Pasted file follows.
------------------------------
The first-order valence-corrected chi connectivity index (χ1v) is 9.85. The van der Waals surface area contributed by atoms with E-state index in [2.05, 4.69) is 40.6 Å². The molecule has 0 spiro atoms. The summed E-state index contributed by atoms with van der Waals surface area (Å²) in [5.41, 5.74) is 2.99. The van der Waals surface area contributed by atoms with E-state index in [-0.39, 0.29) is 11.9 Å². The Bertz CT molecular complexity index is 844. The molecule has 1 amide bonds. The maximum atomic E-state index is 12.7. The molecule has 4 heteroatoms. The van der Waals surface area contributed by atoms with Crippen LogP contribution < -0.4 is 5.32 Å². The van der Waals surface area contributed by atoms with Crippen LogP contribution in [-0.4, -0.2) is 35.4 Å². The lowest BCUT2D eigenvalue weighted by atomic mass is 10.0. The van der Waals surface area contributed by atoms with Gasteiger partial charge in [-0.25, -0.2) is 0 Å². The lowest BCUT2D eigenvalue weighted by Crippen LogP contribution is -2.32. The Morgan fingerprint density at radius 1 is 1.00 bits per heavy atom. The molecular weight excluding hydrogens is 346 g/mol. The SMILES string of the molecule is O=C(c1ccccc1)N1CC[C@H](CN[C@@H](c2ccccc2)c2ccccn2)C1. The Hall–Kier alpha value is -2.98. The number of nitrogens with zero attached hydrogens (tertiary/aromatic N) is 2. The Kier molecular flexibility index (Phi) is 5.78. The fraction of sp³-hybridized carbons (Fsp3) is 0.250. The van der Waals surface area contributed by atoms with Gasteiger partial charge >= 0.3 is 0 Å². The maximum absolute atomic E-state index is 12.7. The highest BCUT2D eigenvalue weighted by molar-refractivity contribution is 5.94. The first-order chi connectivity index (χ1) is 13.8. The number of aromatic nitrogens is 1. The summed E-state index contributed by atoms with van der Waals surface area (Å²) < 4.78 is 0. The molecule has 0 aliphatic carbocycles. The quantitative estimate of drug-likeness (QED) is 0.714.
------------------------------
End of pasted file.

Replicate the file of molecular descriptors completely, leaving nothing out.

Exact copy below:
The first-order valence-corrected chi connectivity index (χ1v) is 9.85. The van der Waals surface area contributed by atoms with E-state index in [2.05, 4.69) is 40.6 Å². The molecule has 0 spiro atoms. The summed E-state index contributed by atoms with van der Waals surface area (Å²) in [5.41, 5.74) is 2.99. The van der Waals surface area contributed by atoms with E-state index in [-0.39, 0.29) is 11.9 Å². The Bertz CT molecular complexity index is 844. The molecule has 1 amide bonds. The maximum atomic E-state index is 12.7. The molecule has 4 heteroatoms. The van der Waals surface area contributed by atoms with Crippen LogP contribution < -0.4 is 5.32 Å². The van der Waals surface area contributed by atoms with Crippen LogP contribution in [-0.4, -0.2) is 35.4 Å². The lowest BCUT2D eigenvalue weighted by atomic mass is 10.0. The van der Waals surface area contributed by atoms with Gasteiger partial charge in [-0.25, -0.2) is 0 Å². The lowest BCUT2D eigenvalue weighted by Crippen LogP contribution is -2.32. The Morgan fingerprint density at radius 1 is 1.00 bits per heavy atom. The molecular weight excluding hydrogens is 346 g/mol. The SMILES string of the molecule is O=C(c1ccccc1)N1CC[C@H](CN[C@@H](c2ccccc2)c2ccccn2)C1. The Hall–Kier alpha value is -2.98. The number of nitrogens with zero attached hydrogens (tertiary/aromatic N) is 2. The Kier molecular flexibility index (Phi) is 5.78. The fraction of sp³-hybridized carbons (Fsp3) is 0.250. The van der Waals surface area contributed by atoms with Gasteiger partial charge >= 0.3 is 0 Å². The maximum absolute atomic E-state index is 12.7. The highest BCUT2D eigenvalue weighted by molar-refractivity contribution is 5.94. The first-order chi connectivity index (χ1) is 13.8. The number of aromatic nitrogens is 1. The summed E-state index contributed by atoms with van der Waals surface area (Å²) < 4.78 is 0. The molecule has 0 aliphatic carbocycles. The quantitative estimate of drug-likeness (QED) is 0.714.